While we try to implement strategies that we feel will make our conference more accessible, we also receive pushback from our members and attendees. Efforts to be inclusive, such as land acknowledgements, sharing pronouns, and personal descriptions take time, and we have received feedback that participants “just want to learn.” Some of the ideas presented, such as shared leadership or community centric fundraising, propose to change the accepted nonprofit model. This can feel confusing or even threatening to those who have achieved success in or only known the current model, even when the information isn’t prescriptive. 

These are real concerns as we all figure out how to shift cultural norms that have served some of us better than others, and we never dismiss them. But we also hear concerns about how attendees experience discrimination, microaggressions, or harassment. Or they don’t see themselves represented in content, they can’t access the material because it’s not audio-reader friendly, or they stop coming because they don’t think there will be an interpreter. We aim to serve all of you, and in doing so risk alienating some with any decision we make. We could think of this as a lose-lose, but I think it is more of an opportunity for us to all learn and grow together, as a community.

Equity efforts at 2023 Conference

At our 2023 Annual Conference, Cultivate, we once again worked to center belonging and equity, with varying success. At past conferences we’ve reached out to center sessions that feature equity and diversity. This year we focused less on equity centered content, inviting speakers to embed equity into their existing sessions. While this was a positive shift for non DEIJ speakers, we lost the explicit focus on DEIJ we had in 2022 at Gather. Moving forward we will work to prioritize both strategies more explicitly, because we believe in a future for our sector where we all belong.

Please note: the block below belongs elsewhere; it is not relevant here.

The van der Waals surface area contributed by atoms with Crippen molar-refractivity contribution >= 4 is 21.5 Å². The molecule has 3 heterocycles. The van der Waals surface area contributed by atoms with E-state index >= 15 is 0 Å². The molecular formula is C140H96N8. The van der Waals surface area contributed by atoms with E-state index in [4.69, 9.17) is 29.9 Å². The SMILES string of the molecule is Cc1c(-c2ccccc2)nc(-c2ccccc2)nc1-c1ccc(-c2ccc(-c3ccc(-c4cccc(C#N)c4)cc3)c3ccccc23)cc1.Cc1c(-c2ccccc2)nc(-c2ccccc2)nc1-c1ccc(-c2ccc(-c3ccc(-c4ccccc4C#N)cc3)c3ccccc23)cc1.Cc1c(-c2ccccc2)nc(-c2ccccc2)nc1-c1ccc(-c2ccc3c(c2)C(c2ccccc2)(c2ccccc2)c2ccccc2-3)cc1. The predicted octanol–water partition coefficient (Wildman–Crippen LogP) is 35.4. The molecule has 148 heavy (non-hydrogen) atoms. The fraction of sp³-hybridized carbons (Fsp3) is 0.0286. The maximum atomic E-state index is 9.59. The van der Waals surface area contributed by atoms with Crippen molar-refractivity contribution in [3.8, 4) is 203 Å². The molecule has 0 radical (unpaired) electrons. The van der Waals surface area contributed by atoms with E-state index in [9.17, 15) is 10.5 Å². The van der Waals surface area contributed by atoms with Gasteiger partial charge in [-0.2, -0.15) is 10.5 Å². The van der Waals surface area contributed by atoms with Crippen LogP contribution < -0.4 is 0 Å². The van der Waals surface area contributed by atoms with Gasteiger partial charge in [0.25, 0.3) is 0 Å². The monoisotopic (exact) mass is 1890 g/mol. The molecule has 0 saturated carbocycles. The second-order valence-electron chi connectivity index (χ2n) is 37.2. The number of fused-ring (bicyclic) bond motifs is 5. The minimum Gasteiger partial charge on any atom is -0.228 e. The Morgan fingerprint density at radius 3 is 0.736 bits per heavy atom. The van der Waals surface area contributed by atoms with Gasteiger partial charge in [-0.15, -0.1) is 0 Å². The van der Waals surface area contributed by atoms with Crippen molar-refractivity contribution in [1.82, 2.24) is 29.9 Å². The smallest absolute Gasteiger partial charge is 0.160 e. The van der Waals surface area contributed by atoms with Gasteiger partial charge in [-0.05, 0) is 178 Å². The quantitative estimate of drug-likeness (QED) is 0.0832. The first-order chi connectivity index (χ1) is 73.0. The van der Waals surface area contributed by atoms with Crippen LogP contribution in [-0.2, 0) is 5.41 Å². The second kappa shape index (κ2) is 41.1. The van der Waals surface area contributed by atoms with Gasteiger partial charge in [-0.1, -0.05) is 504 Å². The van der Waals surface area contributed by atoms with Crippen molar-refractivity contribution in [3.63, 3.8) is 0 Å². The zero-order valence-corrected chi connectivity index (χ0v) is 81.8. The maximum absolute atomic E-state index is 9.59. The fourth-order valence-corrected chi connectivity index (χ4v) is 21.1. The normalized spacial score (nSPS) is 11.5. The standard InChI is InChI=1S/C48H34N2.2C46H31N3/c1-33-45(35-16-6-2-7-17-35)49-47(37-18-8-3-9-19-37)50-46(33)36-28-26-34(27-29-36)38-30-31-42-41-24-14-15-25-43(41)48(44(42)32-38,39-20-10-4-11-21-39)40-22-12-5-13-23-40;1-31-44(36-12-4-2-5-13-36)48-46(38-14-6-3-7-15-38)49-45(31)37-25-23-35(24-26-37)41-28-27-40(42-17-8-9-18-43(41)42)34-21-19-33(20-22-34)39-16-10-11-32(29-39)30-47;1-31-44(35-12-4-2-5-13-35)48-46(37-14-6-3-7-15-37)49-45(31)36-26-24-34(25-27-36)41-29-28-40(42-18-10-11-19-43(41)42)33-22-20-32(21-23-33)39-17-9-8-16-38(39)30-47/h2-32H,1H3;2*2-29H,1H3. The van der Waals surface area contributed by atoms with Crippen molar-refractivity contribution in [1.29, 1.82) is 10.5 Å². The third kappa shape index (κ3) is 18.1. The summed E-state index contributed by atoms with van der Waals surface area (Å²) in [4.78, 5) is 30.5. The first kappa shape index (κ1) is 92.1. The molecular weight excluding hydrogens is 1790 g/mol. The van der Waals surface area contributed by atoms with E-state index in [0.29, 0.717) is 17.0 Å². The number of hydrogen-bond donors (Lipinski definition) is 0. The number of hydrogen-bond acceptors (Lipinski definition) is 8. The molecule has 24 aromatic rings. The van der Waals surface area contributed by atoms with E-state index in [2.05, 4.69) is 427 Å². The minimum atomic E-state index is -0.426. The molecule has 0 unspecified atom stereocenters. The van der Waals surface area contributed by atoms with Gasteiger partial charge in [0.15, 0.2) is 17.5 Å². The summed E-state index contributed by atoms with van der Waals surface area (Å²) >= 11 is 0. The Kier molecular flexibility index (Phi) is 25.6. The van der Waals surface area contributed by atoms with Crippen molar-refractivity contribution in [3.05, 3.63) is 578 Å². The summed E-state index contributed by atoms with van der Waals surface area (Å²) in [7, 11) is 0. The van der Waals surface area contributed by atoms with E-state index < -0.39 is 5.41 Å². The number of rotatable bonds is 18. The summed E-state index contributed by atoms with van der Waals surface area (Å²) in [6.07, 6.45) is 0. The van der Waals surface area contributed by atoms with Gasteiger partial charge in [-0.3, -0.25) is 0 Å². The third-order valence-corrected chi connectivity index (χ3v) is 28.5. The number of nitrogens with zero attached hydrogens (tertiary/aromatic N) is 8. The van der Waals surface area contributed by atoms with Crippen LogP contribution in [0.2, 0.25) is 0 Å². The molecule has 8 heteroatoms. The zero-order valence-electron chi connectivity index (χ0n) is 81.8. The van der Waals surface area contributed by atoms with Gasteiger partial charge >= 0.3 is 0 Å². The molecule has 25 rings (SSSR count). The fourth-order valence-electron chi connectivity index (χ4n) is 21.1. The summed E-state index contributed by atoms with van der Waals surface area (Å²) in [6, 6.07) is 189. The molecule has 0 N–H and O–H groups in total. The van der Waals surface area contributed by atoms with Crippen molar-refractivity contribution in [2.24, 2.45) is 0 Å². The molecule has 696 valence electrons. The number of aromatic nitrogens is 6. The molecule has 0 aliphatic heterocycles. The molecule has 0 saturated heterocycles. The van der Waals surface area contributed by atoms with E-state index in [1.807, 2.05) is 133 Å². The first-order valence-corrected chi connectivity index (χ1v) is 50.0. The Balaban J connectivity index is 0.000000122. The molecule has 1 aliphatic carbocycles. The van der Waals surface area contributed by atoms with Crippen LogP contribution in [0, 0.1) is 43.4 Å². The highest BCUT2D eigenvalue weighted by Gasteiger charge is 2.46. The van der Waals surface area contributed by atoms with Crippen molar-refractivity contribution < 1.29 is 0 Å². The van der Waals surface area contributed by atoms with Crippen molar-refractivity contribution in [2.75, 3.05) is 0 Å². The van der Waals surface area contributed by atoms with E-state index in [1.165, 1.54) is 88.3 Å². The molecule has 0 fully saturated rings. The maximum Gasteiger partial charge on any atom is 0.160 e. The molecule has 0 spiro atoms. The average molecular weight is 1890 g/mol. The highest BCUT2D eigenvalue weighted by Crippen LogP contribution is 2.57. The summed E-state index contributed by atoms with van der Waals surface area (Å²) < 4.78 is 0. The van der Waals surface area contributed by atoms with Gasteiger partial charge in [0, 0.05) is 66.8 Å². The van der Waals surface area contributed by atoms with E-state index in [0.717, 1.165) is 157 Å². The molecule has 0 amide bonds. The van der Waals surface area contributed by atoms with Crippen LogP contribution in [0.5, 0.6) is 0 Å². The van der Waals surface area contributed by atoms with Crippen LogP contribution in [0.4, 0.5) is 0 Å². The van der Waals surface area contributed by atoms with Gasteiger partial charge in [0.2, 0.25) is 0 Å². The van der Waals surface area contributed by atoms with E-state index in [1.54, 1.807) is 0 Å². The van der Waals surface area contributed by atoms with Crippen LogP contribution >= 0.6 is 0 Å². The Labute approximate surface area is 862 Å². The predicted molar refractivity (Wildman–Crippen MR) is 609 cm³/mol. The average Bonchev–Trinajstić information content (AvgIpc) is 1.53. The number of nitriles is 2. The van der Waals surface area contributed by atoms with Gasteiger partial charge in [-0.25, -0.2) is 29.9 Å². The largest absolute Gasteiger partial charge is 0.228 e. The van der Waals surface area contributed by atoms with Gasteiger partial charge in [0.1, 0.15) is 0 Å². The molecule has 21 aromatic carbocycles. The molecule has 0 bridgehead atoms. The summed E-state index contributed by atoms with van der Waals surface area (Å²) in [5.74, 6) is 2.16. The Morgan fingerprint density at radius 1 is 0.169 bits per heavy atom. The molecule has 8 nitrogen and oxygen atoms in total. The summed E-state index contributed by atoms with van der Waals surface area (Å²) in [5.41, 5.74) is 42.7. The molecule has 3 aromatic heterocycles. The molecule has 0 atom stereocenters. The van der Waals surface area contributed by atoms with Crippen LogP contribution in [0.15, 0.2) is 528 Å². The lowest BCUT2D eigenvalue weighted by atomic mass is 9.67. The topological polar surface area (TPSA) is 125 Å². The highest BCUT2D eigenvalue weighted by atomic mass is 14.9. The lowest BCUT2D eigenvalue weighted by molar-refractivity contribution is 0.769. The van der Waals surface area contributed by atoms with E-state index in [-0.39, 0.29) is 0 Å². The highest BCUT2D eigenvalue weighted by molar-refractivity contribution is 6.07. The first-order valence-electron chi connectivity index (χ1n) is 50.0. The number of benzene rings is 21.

Perhaps our largest lesson this year is that we can’t keep trying to add belonging in around the edges – we need to start there and build a new conference experience around those values from the ground up. That will take practice and time, and we welcome your feedback, suggestions, and experiences along the way.

In the meantime, we wanted to highlight conference sessions from 2023 in the next three blogs:

  • Being Together in Better Ways – Susan Howlett’s Deep Dive, reflections by Michael Hale
  • Thinking in New Ways – Maria Rio + Esther Lee’s Session on Storytelling, reflections by Kate Arpin (coming soon)
  • Upcoming: Building Towards Compensation Equity – Travonnie Mackey’s session, reflections by Adam Jespersen

Shelby Rogala poses smiling with a background of greenery. She is a white woman with blonde hair, and is wearing a blue and white patterned jacket.

Author: Shelby Rogala

Professional and Organizational Development Director

Shelby Rogala has been with Montana Nonprofit Association working to develop, deliver, and organize training and resources for five years. She is passionate about connecting community and nonprofit leaders to resources, people, and training that can help make their work easier, more effective, and even a little more joyful. Shelby brings experience in community organizing, curriculum and program design, grant-writing, and adult education. With deep roots in the ski and outdoor recreation industries, she currently serves on the National Board for Ski and Snowboard Instructors (PSIA-AASI) and has chaired their CEO search committee and equity task force, along with service on other regional and community boards. She hails from Darby, Montana and attended Montana State University. She is currently pursuing a Masters in Adult Education from Colorado State University.